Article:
Six people transforming the way they travel
In setting out to get my bike up and running and, probably more importantly, getting myself up and running with it, I have tried to avoid such displacement behaviour as shopping.
When I first looked at what I needed to get going – safe bike, locks, lights, pannier, outdoor gear, I realised that – if I needed all of this from new, the bill would be enormous. I had lost the lights and helmet that I had bought in the past, the key to the substantial ‘D’ lock, anything resembling a pannier (except for the gorgeous metal basket for the front that I had bought abroad years ago and which does not fit …. but then I have had an idea about that which involves a metal bracket and some rubber washers), the repair kit tools (and also the kit box which was my favourite bit), the bicycle pump, the bicycle clips and and the flexible, reflective strip that wraps itself around your arm or leg with a satisfying snap. The only reason I could put my hands to the pannier racks was because they were firmly attached to the bike and the bike was trapped in the shed.
The quest to round up these things and reunite them with my best beloved bike took a wee while but all were found safe and sound except for the side panniers which I don’t think I ever had anyway. This has saved me about £100 – a very rough estimate because all of the things can be bought cheaply or at quite high prices depending on the individual specifications of the item. For example a truly waterproof pannier will cost more than a similar one that is not waterproof – probably about £40 to £50. I was curious to see what gumtree turned up for would-be bicycle owners and it seemed to be quite easy to pick them up (the bikes, not the would-be owners) for around £50 to £100 depending what type they are, the condition they are in and the level of desperation with which the advertiser wishes to part with them.
During my quest I had visions of me being catapulted over the handlebars due to faulty brakes and I therefore decided that it was absolutely necessary to have the bike checked and serviced before riding it out on the roads. That was another (very fair I thought) £30 plus £5 for new rear brake blocks (… see?). So a grand total of £170 or £200 and you are good to go!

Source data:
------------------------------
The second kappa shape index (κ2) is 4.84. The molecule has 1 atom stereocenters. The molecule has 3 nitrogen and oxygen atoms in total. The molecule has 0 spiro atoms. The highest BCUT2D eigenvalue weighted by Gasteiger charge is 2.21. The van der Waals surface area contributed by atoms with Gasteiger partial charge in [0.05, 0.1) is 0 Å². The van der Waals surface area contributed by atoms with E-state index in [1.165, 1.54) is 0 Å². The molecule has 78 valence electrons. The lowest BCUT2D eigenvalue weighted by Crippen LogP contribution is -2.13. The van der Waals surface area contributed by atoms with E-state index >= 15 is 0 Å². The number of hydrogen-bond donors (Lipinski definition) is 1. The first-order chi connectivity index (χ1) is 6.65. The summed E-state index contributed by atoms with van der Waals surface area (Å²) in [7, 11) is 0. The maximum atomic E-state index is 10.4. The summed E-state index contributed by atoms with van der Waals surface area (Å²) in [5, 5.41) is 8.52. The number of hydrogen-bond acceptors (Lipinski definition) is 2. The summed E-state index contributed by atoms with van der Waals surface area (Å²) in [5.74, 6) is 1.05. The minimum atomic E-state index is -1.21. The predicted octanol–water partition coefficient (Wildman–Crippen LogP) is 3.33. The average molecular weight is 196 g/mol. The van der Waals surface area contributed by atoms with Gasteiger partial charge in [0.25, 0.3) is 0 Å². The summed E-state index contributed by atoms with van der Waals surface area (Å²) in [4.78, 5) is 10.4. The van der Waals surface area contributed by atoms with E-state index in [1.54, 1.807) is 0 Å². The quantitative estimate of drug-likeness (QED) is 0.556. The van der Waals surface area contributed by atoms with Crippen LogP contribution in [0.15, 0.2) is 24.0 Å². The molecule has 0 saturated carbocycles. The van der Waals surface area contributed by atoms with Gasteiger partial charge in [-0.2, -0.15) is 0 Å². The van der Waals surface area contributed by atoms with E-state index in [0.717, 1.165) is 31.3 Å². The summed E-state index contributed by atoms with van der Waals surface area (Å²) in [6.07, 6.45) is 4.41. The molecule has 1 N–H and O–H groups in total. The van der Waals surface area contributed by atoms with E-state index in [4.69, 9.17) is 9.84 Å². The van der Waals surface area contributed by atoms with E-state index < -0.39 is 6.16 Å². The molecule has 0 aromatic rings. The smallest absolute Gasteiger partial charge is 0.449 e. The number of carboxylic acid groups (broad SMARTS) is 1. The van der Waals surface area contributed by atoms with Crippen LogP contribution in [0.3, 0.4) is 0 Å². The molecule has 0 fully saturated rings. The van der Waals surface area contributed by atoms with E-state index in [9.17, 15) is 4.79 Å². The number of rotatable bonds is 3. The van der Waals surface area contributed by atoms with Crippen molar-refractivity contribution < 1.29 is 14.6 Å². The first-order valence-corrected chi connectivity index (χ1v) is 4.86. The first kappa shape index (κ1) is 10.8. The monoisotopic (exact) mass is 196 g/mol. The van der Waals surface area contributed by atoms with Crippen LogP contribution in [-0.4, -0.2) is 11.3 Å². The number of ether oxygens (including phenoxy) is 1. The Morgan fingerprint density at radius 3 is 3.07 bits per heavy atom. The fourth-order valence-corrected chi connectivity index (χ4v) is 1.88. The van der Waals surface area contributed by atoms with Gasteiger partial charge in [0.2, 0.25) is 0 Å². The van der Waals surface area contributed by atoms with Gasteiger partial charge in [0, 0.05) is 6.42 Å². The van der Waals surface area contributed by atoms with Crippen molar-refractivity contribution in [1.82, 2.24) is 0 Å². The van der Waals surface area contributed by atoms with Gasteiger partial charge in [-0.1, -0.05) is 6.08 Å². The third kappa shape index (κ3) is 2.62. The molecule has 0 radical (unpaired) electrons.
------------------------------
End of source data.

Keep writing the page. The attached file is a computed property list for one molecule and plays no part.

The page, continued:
Now then, what if that amount of money is not handy just now? Freecycle? Of seven recent bicycle posts six were for bicycles wanted and one was an offer of a ladies bike that needed a bit of attention …. much like myself, I have to say. A more reliable source might be The Bike Station which has second hand serviced and checked bikes for sale – the average price is about £80 but prices can start at around £70. They also sell helmets, lights and locks at competitive prices but probably the best feature is the ‘fix your own bike’ facility where you can service your own bike with expert help and advice on hand.
So, the opportunity to become a cyclist can be a more complicated issue than one might think. I have found that I need to find double the ‘me’ time to get organised to both cycle and to take the dog for his walks – with the best will in the world a fox terrier cantering along beside you in the inside lane is not going to end well. The positive side to this ‘doubling up’ of health-giving activity is that I am probably out of doors much more and feeling healthier because of it. The dog, however, has still not forgiven the bike for taking over, as he sees it, as my best beloved companion.